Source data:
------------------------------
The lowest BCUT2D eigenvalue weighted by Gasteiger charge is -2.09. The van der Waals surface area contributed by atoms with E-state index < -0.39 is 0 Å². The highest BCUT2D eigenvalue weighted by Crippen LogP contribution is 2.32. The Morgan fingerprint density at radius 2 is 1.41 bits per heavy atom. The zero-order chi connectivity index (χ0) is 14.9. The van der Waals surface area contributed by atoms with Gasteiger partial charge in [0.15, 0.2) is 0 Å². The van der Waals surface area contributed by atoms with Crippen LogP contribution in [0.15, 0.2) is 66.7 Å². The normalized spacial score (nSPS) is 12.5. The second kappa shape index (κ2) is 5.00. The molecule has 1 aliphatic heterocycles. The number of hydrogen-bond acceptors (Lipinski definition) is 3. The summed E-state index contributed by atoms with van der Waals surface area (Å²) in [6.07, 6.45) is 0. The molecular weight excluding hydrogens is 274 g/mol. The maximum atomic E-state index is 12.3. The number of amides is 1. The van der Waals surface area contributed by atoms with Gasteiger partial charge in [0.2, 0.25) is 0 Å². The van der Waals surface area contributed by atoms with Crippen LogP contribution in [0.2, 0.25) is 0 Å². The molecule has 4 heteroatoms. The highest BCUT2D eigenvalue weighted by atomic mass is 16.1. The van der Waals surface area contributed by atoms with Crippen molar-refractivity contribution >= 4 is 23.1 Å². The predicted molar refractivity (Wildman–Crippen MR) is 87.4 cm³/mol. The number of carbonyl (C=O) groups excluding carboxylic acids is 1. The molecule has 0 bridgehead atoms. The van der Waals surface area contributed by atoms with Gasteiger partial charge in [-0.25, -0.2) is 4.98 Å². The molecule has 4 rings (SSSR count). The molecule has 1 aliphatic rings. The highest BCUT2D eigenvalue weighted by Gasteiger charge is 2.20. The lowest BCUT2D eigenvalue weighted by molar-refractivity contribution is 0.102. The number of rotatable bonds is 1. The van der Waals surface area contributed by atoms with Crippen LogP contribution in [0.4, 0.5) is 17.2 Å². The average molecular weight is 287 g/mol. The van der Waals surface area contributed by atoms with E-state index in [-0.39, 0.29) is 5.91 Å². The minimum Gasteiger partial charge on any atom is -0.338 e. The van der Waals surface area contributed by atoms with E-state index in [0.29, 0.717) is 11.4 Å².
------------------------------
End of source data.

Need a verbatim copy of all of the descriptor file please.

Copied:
The lowest BCUT2D eigenvalue weighted by Gasteiger charge is -2.09. The van der Waals surface area contributed by atoms with E-state index < -0.39 is 0 Å². The highest BCUT2D eigenvalue weighted by Crippen LogP contribution is 2.32. The Morgan fingerprint density at radius 2 is 1.41 bits per heavy atom. The zero-order chi connectivity index (χ0) is 14.9. The van der Waals surface area contributed by atoms with Gasteiger partial charge in [0.15, 0.2) is 0 Å². The van der Waals surface area contributed by atoms with Crippen LogP contribution in [0.15, 0.2) is 66.7 Å². The normalized spacial score (nSPS) is 12.5. The second kappa shape index (κ2) is 5.00. The molecule has 1 aliphatic heterocycles. The number of hydrogen-bond acceptors (Lipinski definition) is 3. The summed E-state index contributed by atoms with van der Waals surface area (Å²) in [6.07, 6.45) is 0. The molecular weight excluding hydrogens is 274 g/mol. The maximum atomic E-state index is 12.3. The number of amides is 1. The van der Waals surface area contributed by atoms with Gasteiger partial charge in [0.2, 0.25) is 0 Å². The van der Waals surface area contributed by atoms with Crippen LogP contribution in [0.2, 0.25) is 0 Å². The molecule has 4 heteroatoms. The highest BCUT2D eigenvalue weighted by atomic mass is 16.1. The van der Waals surface area contributed by atoms with Crippen molar-refractivity contribution >= 4 is 23.1 Å². The predicted molar refractivity (Wildman–Crippen MR) is 87.4 cm³/mol. The number of carbonyl (C=O) groups excluding carboxylic acids is 1. The molecule has 0 bridgehead atoms. The van der Waals surface area contributed by atoms with Gasteiger partial charge in [-0.25, -0.2) is 4.98 Å². The molecule has 4 rings (SSSR count). The molecule has 1 aliphatic rings. The highest BCUT2D eigenvalue weighted by Gasteiger charge is 2.20. The lowest BCUT2D eigenvalue weighted by molar-refractivity contribution is 0.102. The number of rotatable bonds is 1. The van der Waals surface area contributed by atoms with Crippen LogP contribution in [0.4, 0.5) is 17.2 Å². The average molecular weight is 287 g/mol. The van der Waals surface area contributed by atoms with E-state index in [-0.39, 0.29) is 5.91 Å². The minimum Gasteiger partial charge on any atom is -0.338 e. The van der Waals surface area contributed by atoms with E-state index in [0.29, 0.717) is 11.4 Å².